Covid-19 is teaching everyone in medicine lessons about health care and public health. Mine have been up close, personal, and frightening.
One day I was a healthy 44-year-old doctor, CEO of a health care company, and a triathlete who was prepared to do another triathlon. Then I was a Covid-19 patient a few shallow breaths away from being put on a ventilator.
My severe Covid-19: It felt like dying in solitary confinement. STATNews, 28 August 2020.
✅ Note: the University of Washington Medical Center does not allow valved masks.
⓷ Politics, economics and COVID-19
▪️ A reminder that almost half of US voters claim to be independents. Axios:
🆘 The politicization of the CDC, historically a non-partisan agency, has been growing steadily. Two important contextual reports: Top U.S. Officials Told C.D.C. to Soften Coronavirus Testing Guidelines and It Has Come to This: Ignore the C.D.C. both come from the New York Times (news followed by op-ed).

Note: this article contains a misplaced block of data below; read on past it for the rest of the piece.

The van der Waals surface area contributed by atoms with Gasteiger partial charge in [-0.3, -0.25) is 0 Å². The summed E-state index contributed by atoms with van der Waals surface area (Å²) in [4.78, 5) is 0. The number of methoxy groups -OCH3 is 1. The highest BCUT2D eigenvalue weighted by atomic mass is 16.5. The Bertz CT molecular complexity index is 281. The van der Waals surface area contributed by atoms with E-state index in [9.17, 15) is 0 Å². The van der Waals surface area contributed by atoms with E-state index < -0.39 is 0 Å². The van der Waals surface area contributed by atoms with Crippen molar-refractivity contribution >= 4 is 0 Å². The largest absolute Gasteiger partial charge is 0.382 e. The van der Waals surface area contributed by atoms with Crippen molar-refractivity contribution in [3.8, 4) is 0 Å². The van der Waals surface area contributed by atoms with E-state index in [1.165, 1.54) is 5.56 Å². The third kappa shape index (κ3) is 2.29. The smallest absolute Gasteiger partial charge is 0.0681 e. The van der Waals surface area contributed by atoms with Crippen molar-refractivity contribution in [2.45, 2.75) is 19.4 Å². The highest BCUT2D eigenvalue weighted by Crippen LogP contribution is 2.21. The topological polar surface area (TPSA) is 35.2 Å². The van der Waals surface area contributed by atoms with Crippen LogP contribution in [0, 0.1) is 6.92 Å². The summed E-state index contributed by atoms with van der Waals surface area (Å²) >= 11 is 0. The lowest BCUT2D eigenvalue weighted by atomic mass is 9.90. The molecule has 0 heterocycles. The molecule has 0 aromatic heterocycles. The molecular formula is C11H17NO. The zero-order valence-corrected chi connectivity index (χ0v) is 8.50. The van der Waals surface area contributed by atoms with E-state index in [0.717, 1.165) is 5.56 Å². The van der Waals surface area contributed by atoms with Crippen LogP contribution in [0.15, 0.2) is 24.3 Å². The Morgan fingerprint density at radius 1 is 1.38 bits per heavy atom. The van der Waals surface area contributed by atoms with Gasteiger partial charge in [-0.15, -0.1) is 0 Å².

📣 WHO: Countries with significant active spread of coronavirus must prevent amplifying events. (That would be us.)
‼️Sen. Joni Ernst (R-IA) “seemed to embrace … a thoroughly-discredited QAnon conspiracy theory about U.S. deaths from COVID-19 being a mere fraction of what has been reported.”
🏥 Vietnam has reported no new cases for four days, suppressing the August outbreak that took more than 30 lives. It has a case rate of 1 per 100,000; the US rate is 1,822.
🍎 The New York City public school system, the nation’s largest, has reached an agreement with union leaders regarding coronavirus safety; schools will open 21 September. Los Angeles and Chicago, the second and third largest school systems, have opened with 100% online instruction.
💉 The Trump administration said it will not join a global effort to develop, manufacture and equitably distribute a coronavirus vaccine. There are more than 170 nations in the COVID-19 Vaccines Global Access (COVAX) Facility.